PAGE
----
For Indigenous people threatened by climate change, the choice is not an easy one: Move away from a place to which families have been tied for centuries, or stay and remain at risk.
With income from sequestering carbon in its forests, the tribe has supported youth programming, housing, road improvement, and businesses development.
“Tradition and culture are really at the core of who we are… It’s how we heal.”
“How To Blow Up a Pipeline” is not in fact a manual, but rather a treatise inviting the climate movement to widespread sabotage and property destruction, and it is surprisingly compelling.
These Afro-Indigenous practices challenge ideas of human supremacy.
A post-petroleum transition plan.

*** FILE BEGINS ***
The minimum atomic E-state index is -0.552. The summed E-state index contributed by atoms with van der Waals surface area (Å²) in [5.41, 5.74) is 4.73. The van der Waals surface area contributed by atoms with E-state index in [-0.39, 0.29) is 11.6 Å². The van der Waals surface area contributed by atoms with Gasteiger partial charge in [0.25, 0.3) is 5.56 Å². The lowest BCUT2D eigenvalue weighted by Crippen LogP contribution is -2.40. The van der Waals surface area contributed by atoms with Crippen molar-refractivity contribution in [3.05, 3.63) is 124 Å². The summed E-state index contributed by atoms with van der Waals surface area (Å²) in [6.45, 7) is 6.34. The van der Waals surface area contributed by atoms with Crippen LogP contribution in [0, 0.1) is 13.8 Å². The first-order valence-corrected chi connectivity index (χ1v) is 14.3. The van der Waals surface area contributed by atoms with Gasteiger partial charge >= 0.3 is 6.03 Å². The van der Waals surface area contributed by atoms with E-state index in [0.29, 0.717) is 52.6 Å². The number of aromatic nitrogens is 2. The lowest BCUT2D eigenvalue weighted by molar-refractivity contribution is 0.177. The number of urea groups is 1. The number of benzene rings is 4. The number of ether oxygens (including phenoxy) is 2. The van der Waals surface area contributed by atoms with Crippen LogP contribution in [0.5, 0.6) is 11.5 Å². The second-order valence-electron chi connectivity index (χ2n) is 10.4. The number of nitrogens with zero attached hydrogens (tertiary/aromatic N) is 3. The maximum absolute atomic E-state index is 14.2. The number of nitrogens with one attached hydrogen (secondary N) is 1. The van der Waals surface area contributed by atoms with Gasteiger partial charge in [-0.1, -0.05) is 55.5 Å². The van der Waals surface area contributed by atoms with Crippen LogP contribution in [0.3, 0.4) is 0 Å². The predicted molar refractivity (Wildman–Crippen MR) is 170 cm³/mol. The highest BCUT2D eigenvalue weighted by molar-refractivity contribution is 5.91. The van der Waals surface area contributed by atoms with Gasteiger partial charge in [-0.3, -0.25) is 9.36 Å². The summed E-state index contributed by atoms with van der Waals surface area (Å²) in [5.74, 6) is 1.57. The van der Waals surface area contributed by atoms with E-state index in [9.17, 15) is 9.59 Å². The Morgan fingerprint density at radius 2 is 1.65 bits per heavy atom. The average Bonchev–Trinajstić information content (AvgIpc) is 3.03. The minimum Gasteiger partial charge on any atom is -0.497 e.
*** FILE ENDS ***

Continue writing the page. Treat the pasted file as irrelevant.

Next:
A report from occupied Palisade, where Water Protectors confront a dying, but still deadly, energy behemoth.
A new social movement is bringing together Indigenous activists and TikTok creators to prevent drilling in the Arctic National Wildlife Refuge.
“No way would Black or Brown people be treated that way had they attacked a symbol of our democracy.”
A brother-and-sister writing team bring Native culture and love of family to an environmental story for children.